Big Data is important for any business hoping to win points with their customers. Using data around consumer behaviours and demographics helps businesses not only improve their services but also provide tailored support and offers to their customers. Below, we have outlined five businesses who have successfully used data to push their business ahead.


Tesco, like many other retailers, offer a loyalty card scheme where users collect ‘points’ for an otherwise standard grocery shop. These loyalty card schemes in turn collect data around customers’ shopping habits with regards to what products they buy, how often they shop and how much they spend on average. This helps to paint a picture of audience behaviours and what products they are, or may be, interested in. From this, businesses can better target their advertisements and promotions for particular products.

In the first five years of their loyalty card scheme, Tesco’s sales increased by a whopping 50%, showing that they were doing something right. They have also begun using the data collected from their customers to encourage people to eat more healthily through recipe ideas and a healthier alternative to their current shopping list. Tesco’s success with data is therefore undeniable, as not only have they improved their business turnover but have begun working towards improving the eating habits of their shoppers.


ASOS has incorporated developing technology throughout its development as a fashion retailer and is no stranger to using personal data to map consumer trends. It has also begun using consumer data to improve partnerships with third-parties and lead more potential customers back to their site.

ASOS uses both data and artificial intelligence (AI) services to maximise customer satisfaction by using search and shopping data from their site to make personalised recommendations for products that their customers may like. They have also introduced a ‘Fit Assistant’ service, which asks customers a range of questions around their height, weight and sizing and style preferences. It also incorporates data from the purchase and return habits of similar customers in order to determine what size would be the best fit for the customer in question. Through this use of data, they aim to maximise customer satisfaction and reduce returns. ASOS has therefore successfully used data to improve their standing in the fashion world and continues to be a pioneer in the digital age of data.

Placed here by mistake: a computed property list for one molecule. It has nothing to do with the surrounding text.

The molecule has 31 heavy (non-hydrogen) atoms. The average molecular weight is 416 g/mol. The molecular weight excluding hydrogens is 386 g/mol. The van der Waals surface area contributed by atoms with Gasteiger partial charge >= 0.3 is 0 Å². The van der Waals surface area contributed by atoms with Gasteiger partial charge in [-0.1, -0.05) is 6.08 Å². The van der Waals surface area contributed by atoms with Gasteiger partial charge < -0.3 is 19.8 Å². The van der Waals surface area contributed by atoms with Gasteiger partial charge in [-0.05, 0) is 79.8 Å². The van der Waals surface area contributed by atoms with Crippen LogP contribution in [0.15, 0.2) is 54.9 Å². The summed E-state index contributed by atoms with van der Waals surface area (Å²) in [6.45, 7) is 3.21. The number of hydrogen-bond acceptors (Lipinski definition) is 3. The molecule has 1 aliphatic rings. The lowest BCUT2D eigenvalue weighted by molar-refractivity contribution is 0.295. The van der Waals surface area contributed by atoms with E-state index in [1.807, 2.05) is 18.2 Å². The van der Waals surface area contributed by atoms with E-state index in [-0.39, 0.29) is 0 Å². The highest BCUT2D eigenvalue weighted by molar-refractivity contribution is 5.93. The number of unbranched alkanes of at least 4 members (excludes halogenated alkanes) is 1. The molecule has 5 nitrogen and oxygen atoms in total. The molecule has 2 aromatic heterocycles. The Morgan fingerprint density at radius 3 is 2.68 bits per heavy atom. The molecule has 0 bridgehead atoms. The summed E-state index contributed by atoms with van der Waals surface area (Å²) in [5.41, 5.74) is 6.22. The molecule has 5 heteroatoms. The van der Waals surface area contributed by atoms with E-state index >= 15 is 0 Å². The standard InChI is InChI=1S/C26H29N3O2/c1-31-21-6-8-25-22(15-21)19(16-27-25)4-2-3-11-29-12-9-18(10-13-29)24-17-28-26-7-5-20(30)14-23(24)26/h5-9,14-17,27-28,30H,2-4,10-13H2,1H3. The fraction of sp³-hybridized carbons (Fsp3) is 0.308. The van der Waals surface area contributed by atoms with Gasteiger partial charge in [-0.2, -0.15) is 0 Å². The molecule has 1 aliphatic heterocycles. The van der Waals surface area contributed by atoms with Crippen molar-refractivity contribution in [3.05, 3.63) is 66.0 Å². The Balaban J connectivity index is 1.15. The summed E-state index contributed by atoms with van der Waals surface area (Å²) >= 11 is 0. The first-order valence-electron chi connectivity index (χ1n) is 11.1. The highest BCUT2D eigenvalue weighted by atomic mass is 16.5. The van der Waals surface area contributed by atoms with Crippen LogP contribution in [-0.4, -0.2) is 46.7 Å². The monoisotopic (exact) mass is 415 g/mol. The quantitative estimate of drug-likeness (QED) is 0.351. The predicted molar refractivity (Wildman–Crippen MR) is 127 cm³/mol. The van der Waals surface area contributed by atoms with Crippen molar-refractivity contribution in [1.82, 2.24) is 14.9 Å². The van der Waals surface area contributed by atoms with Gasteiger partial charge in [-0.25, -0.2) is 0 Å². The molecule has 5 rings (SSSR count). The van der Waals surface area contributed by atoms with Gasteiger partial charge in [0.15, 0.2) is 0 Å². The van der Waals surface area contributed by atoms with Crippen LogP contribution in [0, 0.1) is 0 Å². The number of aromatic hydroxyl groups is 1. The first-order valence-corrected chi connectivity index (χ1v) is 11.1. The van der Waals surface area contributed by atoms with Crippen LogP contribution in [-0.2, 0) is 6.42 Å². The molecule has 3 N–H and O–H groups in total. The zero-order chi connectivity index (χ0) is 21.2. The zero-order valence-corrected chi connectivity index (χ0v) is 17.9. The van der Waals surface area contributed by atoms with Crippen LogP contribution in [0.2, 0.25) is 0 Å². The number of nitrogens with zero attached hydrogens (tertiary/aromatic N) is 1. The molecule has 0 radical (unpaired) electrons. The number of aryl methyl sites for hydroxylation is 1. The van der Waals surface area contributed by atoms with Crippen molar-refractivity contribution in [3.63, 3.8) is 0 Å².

Capital One

Capital One provides credit card services and supports people in maintaining a positive relationship with their credit. It also uses a range of behavioural data in order to maximise customer experience and provide offers tailored to their customers.

Capital One aims to provide a positive customer experience by analysing their spending patterns and demographics to determine what offers customers would like to see, along with the best time and location for them to see these. They also use data to explore new opportunities for the company and its customers, such as online banking, to ensure that customers have the best experience possible. It is therefore no surprise that Capital One has a spot on this list, as their use of data has not only exceeded in improving customer experience but has also increased revenue for the company.


Amazon is probably one of the biggest online retailers around. It collects plenty of personal data, including names, addresses, payments and even recent searches. Because of this data, Amazon can then target customers with tailored advertisements and offers across third-party websites (which we’ve probably all seen), in order to increase traffic to their site and give customers the best experience possible.

In addition to improving its targeted marketing and advertisements, Amazon also uses data to improve customer relationships. By having all the relevant data to hand, Amazon can resolve a customer query as quickly as possible, without having the consumer repeat the same information multiple times. These targeted advertisement and positive customer relations shows how data can be used to improve businesses and are just two of the reasons why Amazon continues to be a reliable retail giant.


Most town centres and shopping complexes have a Starbucks – some even have two or three. But how is it that multiple Starbucks stores can survive in a dwindling high street? Data.

Starbucks analyses a range of data in order to determine the best locations to open a store, both in terms of maintaining a high customer base and without having a negative impact on the sales of a nearby store. This includes location data around Starbucks stores and other store openings, street traffic analysis and demographic information. When combined, this data provides the perfect recipe for predicting the most popular locations for shoppers and therefore higher sales for the company.

These businesses have all used data to improve customer experience, which inevitably improves the business itself either through its services or revenue. There are plenty of open data sources available, along with ways businesses can collect data themselves, to better understand their audiences. See this infographic for ways in which businesses can use open data.